Screening the healthy population for covid-19 is of unknown value, but is being introduced nationwideBMJ 2020; 371 doi: https://doi.org/10.1136/bmj.m4438 (Published 19 November 2020) Cite this as: BMJ 2020;371:m4438
On 9 September The BMJ reported leaked plans, called “Operation Moonshot,” to regularly screen households, cities, and then the entire UK population for SARS-CoV-2, at a reported cost of over £100bn (€112bn; $132bn).1 This appeared to be one of the most unethical proposals for use of public funds, or for screening, that I’d ever seen. Condemnation followed, together with a legal challenge by the Good Law Project.2 The UK National Screening Committee (NSC)—the recognised source of expert, independent, and conflict free advice to ministers on screening—had played no part in the decision making process, and the legality of the procurement processes have been questioned.
Subsequently it was reported that the UK government had abandoned plans for Operation Moonshot. Yet, on Tuesday 3 November Moonshot phase I began in Liverpool. According to the city council’s website “everyone who lives or works in the city” is eligible for regular and repeat testing and can attend one of 14 army run test centres over the course of two weeks.3 The website says this is the beginning of a national roll out and “will help to demonstrate that massive asymptomatic testing can identify far more cases and break the transmission of coronavirus.” The army is conducting testing for 11 to 18 year olds in schools, and a letter to parents from one school head advised “if you wish to exclude your child from this test please do so in writing by first thing on Monday morning.” Screening for under 11s is not mentioned. Official communication to residents has been through news announcements, appealing to public duty and claiming that the test detects “infectiousness.” At the time of writing (8 November) Public Health England were keeping the results of its studies on the accuracy of the test confidential. These were subsequently released on 12 November. No information has been given to participants to explain whether the project is actually research, or how personal data will be held and used. An assumption is made that everyone has a smart phone.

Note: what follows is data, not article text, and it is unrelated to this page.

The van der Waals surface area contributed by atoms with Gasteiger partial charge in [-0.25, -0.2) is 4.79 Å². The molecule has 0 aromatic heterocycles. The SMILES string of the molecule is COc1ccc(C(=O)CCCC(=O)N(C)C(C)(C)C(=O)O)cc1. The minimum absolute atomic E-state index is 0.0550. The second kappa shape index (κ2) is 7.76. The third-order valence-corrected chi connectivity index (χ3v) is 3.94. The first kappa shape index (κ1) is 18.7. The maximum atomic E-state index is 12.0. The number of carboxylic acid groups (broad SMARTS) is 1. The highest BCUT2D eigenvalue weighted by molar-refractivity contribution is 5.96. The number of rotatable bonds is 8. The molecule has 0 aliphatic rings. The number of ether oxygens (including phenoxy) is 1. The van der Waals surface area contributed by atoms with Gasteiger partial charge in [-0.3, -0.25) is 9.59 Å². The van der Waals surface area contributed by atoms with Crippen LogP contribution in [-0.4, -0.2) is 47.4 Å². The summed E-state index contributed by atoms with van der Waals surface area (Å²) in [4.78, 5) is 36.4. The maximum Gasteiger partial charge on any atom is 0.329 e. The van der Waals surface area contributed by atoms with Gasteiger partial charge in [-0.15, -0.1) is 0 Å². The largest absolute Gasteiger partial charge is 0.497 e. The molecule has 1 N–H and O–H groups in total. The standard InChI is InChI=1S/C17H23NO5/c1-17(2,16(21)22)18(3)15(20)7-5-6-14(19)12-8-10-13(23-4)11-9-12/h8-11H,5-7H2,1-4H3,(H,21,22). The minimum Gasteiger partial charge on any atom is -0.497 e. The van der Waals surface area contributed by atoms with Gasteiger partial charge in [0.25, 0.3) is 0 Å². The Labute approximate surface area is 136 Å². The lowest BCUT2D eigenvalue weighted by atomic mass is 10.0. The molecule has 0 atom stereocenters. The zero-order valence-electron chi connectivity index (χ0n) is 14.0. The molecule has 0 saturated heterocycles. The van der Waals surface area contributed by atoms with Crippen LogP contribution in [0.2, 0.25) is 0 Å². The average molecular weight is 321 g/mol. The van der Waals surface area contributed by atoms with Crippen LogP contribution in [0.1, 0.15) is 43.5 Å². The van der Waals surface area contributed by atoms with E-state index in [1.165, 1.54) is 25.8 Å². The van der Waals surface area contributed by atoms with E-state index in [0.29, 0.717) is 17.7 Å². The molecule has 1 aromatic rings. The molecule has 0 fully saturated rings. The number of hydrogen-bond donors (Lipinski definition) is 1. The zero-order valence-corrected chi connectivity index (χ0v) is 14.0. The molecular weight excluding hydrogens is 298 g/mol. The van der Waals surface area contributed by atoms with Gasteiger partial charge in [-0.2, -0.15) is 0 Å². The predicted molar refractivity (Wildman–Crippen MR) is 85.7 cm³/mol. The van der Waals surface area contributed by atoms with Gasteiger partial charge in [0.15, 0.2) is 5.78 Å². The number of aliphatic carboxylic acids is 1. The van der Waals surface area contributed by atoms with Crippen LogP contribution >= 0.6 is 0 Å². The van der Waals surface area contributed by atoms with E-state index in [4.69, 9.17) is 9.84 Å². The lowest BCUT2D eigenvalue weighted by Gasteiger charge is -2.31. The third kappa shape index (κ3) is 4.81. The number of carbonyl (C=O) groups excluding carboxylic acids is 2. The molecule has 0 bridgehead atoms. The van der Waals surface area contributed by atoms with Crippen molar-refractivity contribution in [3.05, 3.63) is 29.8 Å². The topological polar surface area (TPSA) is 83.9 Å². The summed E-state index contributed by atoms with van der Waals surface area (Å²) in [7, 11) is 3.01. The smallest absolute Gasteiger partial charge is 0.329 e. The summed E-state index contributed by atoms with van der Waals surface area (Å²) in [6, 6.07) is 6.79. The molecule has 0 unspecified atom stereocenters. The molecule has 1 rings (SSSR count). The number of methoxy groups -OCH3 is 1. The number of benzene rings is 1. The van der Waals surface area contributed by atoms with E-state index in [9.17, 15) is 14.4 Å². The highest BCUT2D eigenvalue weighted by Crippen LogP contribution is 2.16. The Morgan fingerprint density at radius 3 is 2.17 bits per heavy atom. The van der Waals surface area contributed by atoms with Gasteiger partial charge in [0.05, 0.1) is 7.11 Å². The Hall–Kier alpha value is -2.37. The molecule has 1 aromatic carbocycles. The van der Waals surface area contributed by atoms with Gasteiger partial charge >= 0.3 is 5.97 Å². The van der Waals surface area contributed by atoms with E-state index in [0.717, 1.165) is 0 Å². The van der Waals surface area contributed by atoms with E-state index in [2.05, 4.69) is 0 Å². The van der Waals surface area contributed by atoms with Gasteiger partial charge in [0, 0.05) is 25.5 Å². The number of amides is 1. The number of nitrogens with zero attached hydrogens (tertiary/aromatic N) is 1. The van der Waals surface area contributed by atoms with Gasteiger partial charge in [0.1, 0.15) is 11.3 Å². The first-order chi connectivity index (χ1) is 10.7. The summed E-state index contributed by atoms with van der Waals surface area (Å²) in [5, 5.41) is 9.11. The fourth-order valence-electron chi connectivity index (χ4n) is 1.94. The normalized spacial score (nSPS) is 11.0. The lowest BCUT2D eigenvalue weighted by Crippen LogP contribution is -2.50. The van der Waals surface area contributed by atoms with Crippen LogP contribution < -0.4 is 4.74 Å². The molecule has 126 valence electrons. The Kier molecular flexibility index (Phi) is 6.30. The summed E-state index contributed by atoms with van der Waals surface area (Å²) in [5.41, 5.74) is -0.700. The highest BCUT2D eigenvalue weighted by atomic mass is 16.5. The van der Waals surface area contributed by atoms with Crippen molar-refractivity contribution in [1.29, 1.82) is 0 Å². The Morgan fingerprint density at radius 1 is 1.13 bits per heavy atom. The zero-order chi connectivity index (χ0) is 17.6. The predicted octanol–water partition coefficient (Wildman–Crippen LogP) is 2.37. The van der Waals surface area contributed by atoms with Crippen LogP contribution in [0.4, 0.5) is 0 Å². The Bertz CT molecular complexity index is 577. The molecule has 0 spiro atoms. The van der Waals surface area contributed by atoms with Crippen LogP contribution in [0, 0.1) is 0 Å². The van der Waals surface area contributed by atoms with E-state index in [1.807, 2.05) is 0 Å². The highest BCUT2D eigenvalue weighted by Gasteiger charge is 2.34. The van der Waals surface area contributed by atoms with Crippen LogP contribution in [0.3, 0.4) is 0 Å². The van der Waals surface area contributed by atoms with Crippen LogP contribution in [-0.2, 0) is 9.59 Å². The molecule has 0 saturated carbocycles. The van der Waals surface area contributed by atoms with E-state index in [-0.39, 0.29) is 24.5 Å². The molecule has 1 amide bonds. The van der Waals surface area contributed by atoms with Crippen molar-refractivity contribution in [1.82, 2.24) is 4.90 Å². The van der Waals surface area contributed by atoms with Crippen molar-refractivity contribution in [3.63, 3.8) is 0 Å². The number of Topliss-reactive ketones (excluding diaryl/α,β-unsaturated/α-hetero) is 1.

A letter to Liverpool MPs on 5 November asking for information about the decision making processes, the nature of the project, informed consent, and data protection safeguards yielded assurance from university staff that “analysis of the pilot is being conducted by the University of Liverpool and a national team of academic collaborators,” but specific answers to the questions were not given.4
These events worry me. I have been involved in screening since 1984; running major screening programmes, helping set up the UK National Screening Committee in 1996, and publishing on screening outcomes, research methodology, policy making, delivery, ethics, quality assurance, training, and economics.5 Many people think that screening is a simple, straightforward approach to prevention, yet experience has taught us that it is counterintuitive, complex, and paradoxical. Since the 1980s I have seen, and helped make happen, a transformation of UK screening from a haphazard mess of some 300 unevaluated activities causing untold harm, into the UK National Screening Programmes comprising 11 systematic and evidence based national programmes which screen for 36 different conditions, all regularly publishing data on good performance.